2012-02-07 / World

Looking for work? There may be an app for that

SAN FRANCISCO (AP) — Looking for a promising career in a lousy economy? A new study suggests you’re apt to find it in apps — the services and tools built to run on smartphones, computer tablets and Facebook’s online social network.

The demand for applications for everything ranging from games to quantum physics has created 466,000 jobs in the U. S. since 2007, according to an analysis released today by technology trade group TechNet.

The estimate counts 311,000 jobs at companies making the apps and another 155,000 at local merchants who have expanded their payrolls in an economic ripple effect caused by increased spending at their businesses.

The study asserts this socalled “app economy” is still in the early stages of a boom driven by the mobile computing and social networking crazes unleashed by Apple Inc.’s iPhone and Facebook’s online hangout.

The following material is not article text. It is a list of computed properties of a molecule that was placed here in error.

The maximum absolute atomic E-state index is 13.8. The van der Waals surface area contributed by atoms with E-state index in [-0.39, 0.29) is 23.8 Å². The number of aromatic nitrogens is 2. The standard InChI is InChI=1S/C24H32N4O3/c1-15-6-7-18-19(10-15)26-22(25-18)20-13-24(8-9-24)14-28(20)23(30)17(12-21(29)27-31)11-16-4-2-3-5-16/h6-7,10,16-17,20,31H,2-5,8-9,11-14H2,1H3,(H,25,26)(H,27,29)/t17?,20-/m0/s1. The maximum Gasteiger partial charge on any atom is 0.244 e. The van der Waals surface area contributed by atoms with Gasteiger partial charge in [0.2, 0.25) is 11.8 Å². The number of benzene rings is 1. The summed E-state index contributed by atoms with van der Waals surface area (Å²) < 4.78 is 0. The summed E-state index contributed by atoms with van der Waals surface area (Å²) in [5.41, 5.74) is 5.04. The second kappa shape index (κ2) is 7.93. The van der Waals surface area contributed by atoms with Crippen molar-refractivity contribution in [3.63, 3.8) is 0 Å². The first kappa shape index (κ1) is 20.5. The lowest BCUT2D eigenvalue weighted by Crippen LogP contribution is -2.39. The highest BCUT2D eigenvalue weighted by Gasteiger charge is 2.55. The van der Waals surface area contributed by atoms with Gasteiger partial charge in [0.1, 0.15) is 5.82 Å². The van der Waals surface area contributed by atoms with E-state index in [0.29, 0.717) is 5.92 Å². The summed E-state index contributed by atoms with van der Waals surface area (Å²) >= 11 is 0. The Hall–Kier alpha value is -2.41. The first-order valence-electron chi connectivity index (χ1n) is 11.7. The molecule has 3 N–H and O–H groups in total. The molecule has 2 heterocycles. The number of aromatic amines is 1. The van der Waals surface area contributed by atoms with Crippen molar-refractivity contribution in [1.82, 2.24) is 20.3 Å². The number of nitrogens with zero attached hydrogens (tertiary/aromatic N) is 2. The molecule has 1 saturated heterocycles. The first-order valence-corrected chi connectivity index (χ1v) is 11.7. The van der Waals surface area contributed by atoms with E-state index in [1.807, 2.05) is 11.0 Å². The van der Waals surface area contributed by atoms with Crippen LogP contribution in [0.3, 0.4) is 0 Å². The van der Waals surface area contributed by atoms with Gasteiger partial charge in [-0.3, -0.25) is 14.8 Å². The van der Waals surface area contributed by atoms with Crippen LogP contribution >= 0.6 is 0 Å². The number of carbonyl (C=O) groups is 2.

“ This is a telescope into what the future looks like,” said Michael Mandel, the economist hired by TechNet to put together the report. “This is one part of the economy that is actually expanding and hiring. Once you point people in that direction, they can realign their compass pretty quickly.”

Apps makers were adding jobs even when the overall U. S. unemployment rate climbed to as high as 10 percent in late 2009, Mandel said. That bodes well for even more vigorous growth if the economy can extend a gradual recovery from the Great Recession. The national unemployment rate fell to 8.3 percent in January, the lowest level in three years.

Government labor statistics don’t yet track jobs focused on apps, partly because the market is still relatively new. That prompted TechNet to try to fill the void. The 15-year-old group represents executives at companies that employ more than 2 million people and generate more than $800 billion in annual revenue combined.

The app economy began to percolate in 2007 — the year that Apple introduced the iPhone and Facebook turned its website into a platform for other programs designed for its rapidly growing audience.

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